Before my TEDx “Elderhood Rising” talk (if you didn’t make it to San Francisco to see it live, you can watch the video HERE) I promised to take ChangingAging readers through the new CD that Jude and just finished. Each Tuesday for the next 12 week I will be posting a song from the CD along with commentary about the song and the process we used to arrange the tune for our voices and instruments.
As you read these posts keep these things in mind.
- Jude and I are amateur musicians in the true sense of that word. We are amateurs because we make music for the love of it. We find that sharing the act of making music together strengthens our minds and deepens our relationship. If you expect us to provide the stunning technical expertise of professionals, you will be disappointed.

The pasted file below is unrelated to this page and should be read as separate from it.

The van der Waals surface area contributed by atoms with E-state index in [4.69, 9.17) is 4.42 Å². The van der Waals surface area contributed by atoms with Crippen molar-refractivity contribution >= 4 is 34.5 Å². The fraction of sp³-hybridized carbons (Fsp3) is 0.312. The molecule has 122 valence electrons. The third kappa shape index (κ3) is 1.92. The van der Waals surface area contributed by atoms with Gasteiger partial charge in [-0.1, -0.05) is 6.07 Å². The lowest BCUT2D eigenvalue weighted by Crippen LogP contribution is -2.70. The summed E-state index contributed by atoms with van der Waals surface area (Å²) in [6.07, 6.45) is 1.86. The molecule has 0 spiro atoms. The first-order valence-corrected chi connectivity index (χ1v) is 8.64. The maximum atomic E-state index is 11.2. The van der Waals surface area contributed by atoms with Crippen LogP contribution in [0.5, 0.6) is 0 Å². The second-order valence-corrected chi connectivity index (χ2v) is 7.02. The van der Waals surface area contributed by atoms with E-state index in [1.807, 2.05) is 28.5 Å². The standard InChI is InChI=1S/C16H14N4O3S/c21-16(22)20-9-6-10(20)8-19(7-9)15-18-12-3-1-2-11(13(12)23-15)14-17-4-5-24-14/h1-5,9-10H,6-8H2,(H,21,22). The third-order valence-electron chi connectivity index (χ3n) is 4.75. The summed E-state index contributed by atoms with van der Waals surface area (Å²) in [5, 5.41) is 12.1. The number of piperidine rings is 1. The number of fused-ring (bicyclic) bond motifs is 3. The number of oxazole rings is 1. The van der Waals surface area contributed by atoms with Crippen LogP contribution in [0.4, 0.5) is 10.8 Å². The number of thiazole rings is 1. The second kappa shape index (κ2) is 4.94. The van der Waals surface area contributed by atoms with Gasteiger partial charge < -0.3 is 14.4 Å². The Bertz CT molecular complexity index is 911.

- We attempt to compensate for our lack of skill by imbuing the music we make with a sense of emotion and intimacy. As a result, Hot Koko’s music feels, small and personal.
- We are learning and growing and we continue to struggle to overcome what is comfortable. That is the hardest thing. We can see— we can HEAR— how easily we fall into musical ruts. Music demands a certain kind of discomfort from its makers. So does life.
Here is the final cover for the CD….
The CD opens with “Stagger Lee” this is a traditional tune that really has a strong pulse.
“Stag O Lee” songs probably predate the 1895 murder of William “Billy” Lyons by Stagger Lee Shelton. In fact, Shelton may have gotten his nickname from earlier folk songs. Folklorist John Lomax first published this song in 1910. Before World War II, the song was commonly referred to as “Stack O Lee.”
In 1959, Dick Clark invited Lloyd Price to perform his version of the song on American Bandstand but insisted that the lyrics be changed to eliminate the murder of “Billy” Lyons. Our version is instrumental but the song brings the story to mind…
“Stagger Lee threw seven, Billy swore that he threw eight.”
Here is Hot Koko’s version of “Stagger Lee”